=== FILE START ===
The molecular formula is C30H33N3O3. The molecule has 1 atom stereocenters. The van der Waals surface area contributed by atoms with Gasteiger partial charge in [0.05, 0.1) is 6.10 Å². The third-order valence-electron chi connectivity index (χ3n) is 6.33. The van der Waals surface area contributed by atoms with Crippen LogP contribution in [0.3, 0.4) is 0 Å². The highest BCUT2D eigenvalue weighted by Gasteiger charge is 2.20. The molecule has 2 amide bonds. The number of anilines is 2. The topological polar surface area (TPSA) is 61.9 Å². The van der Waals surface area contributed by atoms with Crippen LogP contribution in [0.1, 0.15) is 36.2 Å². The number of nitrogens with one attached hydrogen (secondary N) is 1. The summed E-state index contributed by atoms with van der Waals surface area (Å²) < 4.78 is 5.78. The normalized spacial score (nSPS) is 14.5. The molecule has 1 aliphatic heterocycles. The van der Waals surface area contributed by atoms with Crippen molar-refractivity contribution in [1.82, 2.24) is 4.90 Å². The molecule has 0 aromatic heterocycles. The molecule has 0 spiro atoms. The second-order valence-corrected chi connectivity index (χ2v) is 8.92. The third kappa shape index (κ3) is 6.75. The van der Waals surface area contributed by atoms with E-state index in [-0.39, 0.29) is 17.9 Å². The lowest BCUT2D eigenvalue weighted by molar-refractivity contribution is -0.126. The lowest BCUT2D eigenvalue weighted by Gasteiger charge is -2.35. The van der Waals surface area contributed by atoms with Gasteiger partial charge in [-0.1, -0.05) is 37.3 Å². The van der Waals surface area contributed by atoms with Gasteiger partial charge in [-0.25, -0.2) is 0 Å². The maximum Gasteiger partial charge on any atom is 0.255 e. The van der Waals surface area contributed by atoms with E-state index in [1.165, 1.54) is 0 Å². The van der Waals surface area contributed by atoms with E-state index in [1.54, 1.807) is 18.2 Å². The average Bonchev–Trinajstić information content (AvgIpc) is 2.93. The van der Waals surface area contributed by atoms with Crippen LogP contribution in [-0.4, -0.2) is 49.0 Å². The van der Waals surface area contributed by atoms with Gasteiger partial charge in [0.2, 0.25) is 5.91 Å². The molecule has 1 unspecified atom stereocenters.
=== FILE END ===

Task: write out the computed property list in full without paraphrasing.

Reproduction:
The molecular formula is C30H33N3O3. The molecule has 1 atom stereocenters. The van der Waals surface area contributed by atoms with Gasteiger partial charge in [0.05, 0.1) is 6.10 Å². The third-order valence-electron chi connectivity index (χ3n) is 6.33. The van der Waals surface area contributed by atoms with Crippen LogP contribution in [0.3, 0.4) is 0 Å². The highest BCUT2D eigenvalue weighted by Gasteiger charge is 2.20. The molecule has 2 amide bonds. The number of anilines is 2. The topological polar surface area (TPSA) is 61.9 Å². The van der Waals surface area contributed by atoms with Crippen LogP contribution in [0.1, 0.15) is 36.2 Å². The number of nitrogens with one attached hydrogen (secondary N) is 1. The summed E-state index contributed by atoms with van der Waals surface area (Å²) < 4.78 is 5.78. The normalized spacial score (nSPS) is 14.5. The molecule has 1 aliphatic heterocycles. The van der Waals surface area contributed by atoms with Crippen molar-refractivity contribution in [1.82, 2.24) is 4.90 Å². The molecule has 0 aromatic heterocycles. The molecule has 0 spiro atoms. The second-order valence-corrected chi connectivity index (χ2v) is 8.92. The third kappa shape index (κ3) is 6.75. The van der Waals surface area contributed by atoms with E-state index in [-0.39, 0.29) is 17.9 Å². The lowest BCUT2D eigenvalue weighted by molar-refractivity contribution is -0.126. The lowest BCUT2D eigenvalue weighted by Gasteiger charge is -2.35. The van der Waals surface area contributed by atoms with Gasteiger partial charge in [-0.1, -0.05) is 37.3 Å². The van der Waals surface area contributed by atoms with Gasteiger partial charge in [-0.25, -0.2) is 0 Å². The maximum Gasteiger partial charge on any atom is 0.255 e. The van der Waals surface area contributed by atoms with E-state index in [1.165, 1.54) is 0 Å². The van der Waals surface area contributed by atoms with E-state index in [1.54, 1.807) is 18.2 Å². The average Bonchev–Trinajstić information content (AvgIpc) is 2.93. The van der Waals surface area contributed by atoms with Crippen LogP contribution in [-0.4, -0.2) is 49.0 Å². The van der Waals surface area contributed by atoms with Gasteiger partial charge in [0.2, 0.25) is 5.91 Å². The molecule has 1 unspecified atom stereocenters.